On Friday, regulators closed New York’s small Park Avenue Bank and the FDIC was named receiver.Now, the former president, Charles Antonucci, has been arrested on allegations of self-dealing, bank bribery, embezzlement, and fraud on the New York State Banking Department, FDIC, and TARP, an apparent first.
A press conference is planned this afternoon, but Dow Jones Newswires has the details.
Dow Jones: Prosecutors from the U.S. attorney’s office in Manhattan alleged the Antonucci engaged in several schemes to defraud the bank and its regulators, including engaging in self-dealing and obtaining illicit payments and benefits from bank customers — sometimes in exchange for inappropriate extensions of credit loans or loans to customers.
In one case, Antonucci engaged in a sham “round-trip” transactions designed to make it appear to bank regulators that he had invested about $6.5 million in the bank to improve its capital structure, but actually just took funds from the bank itself, prosecutors said.
Antonucci also allegedly made false statements and committed mail fraud in connection with an application by the bank for more than $11 million in TARP funds in 2008, using his purported $6.5 million investment as part of the basis for the application.
“Charles Antonucci allegedly put his personal greed ahead of his professional duty, deliberately and repeatedly deceived regulators, and even attempted to obtain through fraud $11 million in taxpayer rescue funds from the Troubled Asset Relief Program,” said U.S. Attorney Preet Bharara in a statement. “Regulators simply cannot do their job if financial institutions obstruct them. Lying to financial regulators is the economic equivalent of obstruction of justice.”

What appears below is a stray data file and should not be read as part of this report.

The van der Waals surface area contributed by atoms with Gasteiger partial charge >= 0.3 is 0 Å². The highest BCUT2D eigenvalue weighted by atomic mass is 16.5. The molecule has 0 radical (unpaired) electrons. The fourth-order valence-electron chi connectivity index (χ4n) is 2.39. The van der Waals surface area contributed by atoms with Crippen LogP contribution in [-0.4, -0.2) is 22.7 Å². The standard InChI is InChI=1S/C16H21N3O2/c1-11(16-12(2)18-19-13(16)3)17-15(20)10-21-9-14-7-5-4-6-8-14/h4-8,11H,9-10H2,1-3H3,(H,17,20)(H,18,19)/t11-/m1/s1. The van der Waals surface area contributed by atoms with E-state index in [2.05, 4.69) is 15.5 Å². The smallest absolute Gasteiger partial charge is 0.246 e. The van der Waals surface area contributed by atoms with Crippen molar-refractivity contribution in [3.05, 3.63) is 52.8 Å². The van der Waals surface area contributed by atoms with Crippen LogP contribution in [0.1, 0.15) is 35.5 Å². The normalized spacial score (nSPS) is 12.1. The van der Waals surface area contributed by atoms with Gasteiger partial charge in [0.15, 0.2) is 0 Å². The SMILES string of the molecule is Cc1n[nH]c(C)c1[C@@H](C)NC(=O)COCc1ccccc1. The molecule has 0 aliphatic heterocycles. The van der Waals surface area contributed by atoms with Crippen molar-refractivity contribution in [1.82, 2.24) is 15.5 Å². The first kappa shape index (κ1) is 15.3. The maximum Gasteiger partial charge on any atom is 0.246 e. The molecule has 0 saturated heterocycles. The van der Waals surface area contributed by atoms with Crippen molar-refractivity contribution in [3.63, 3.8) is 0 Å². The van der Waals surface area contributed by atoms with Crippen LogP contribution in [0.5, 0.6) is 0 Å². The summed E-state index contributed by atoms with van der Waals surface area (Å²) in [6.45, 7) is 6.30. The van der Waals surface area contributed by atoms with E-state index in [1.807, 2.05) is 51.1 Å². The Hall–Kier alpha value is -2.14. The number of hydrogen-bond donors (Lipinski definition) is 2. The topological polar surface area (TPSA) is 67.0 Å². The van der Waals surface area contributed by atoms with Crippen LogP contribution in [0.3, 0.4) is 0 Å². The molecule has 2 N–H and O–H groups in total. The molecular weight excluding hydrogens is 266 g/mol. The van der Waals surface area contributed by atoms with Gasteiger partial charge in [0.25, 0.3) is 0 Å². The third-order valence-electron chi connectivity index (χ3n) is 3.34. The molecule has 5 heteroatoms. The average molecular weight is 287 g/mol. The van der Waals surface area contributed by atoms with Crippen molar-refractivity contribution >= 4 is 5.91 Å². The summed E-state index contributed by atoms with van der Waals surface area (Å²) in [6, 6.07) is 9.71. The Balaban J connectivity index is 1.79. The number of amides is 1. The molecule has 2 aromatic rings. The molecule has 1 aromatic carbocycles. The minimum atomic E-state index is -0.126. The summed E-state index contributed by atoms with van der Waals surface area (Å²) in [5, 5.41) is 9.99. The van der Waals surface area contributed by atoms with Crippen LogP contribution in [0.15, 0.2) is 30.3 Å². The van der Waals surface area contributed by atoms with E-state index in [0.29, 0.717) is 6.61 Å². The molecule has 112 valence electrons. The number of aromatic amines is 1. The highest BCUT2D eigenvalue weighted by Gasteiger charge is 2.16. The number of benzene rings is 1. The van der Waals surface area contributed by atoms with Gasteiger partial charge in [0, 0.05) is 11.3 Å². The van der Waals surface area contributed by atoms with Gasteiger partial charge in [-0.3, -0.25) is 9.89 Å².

In March 2009, Antonucci claimed his bank did not need TARP money (the bank submitted and then withdrew an application), according to an interview in Bank Information Security.
Antonucci was also critical of Wall Street investment banks:
Antonucci: Wall Street is gone, which from a Main Street banker’s perspective is probably a good thing, because we are getting a splash of the problems that they created. And I think one of the big problems that the public has is they don’t see the distinction between what I do and what a Wall Street banker does. I make loans to companies directly. I make mortgages to people directly. There is no third party involved in what I do, so there is a relationship we have…
Update: Here’s the full indictment: